Ancient Catalonian Church Keeps Ruins and Gains a New Soul
Architects who are asked to restore old or damaged buildings typically decide to bring those buildings back to their former glory. But David Closes decided to take a different path when he was charged with converting the classic Sant Francesc Catalonian church building into a cultural center and auditorium.
The church was built in the early 1700s and was once part of the Sant Francesc convent. After the convent was sacked in 1835, it was left to deteriorate on its own until 2000, when the rest of the buildings were torn down. Only the run-down church was left standing, and it was this fragile and partially collapsed building that Closes set about transforming.
Rather than bringing the building back to its former state or even simply restoring the shell and giving it a modern interior, Closes did something truly extraordinary. He plunked a new building down inside and outside of the church’s ruined shell. He used collapsed roof sections as skylights and kept some of the building’s original walls as beautiful components of a building that embraces both the past and the present.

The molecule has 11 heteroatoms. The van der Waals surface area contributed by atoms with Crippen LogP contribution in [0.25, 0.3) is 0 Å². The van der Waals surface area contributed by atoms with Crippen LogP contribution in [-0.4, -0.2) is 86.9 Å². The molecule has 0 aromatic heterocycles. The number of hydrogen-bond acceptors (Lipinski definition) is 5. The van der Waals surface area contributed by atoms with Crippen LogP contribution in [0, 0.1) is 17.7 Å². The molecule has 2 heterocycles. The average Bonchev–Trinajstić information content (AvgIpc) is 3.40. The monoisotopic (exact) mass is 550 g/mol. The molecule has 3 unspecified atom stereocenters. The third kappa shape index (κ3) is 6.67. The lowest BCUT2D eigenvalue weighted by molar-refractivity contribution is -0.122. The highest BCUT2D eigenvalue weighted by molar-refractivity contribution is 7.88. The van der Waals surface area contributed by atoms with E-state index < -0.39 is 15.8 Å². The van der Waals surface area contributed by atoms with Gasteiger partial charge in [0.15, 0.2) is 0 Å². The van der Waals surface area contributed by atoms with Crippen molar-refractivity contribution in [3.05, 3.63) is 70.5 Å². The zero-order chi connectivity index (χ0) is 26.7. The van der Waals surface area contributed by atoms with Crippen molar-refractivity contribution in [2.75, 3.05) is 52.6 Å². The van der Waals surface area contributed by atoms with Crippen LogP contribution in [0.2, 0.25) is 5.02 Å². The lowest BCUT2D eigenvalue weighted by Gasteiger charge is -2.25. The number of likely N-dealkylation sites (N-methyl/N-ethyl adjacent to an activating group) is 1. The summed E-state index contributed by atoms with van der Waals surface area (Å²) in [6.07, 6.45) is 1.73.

One of the most compelling parts of the renovation/conversion is the exterior stairwell. The gorgeous floating glass stairwell was added outside of the boundaries of the original building to avoid having to alter the shape of the nave. Other components were added outside of the building in order to minimize the permanent impact to the shape of the structure while highlighting its new, modern purpose.
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“The renovation of the building has been developed with the goal of differentiating the new elements constructed (using contemporary construction systems and languages) from the original elements of this historical church. With the aim of preserving all aspects of the building’s past, the intervention has not hidden traces, wounds or scars. Thus, they have remained visible depressions, holes where the altarpieces once were, traces of missing elements.”
“Another challenge was to maintain the unity and dimension of the nave of the church, even with new volumes for uses and requirements the church had never had before: stairs to climb to the upper floors, toilets, and equipment rooms. To preserve the sense of space and unity inside the church, these volumes have been located, in part, outside the building or have been placed inside in a way which maintains the vision of unified space, in both the nave and the main chapel.”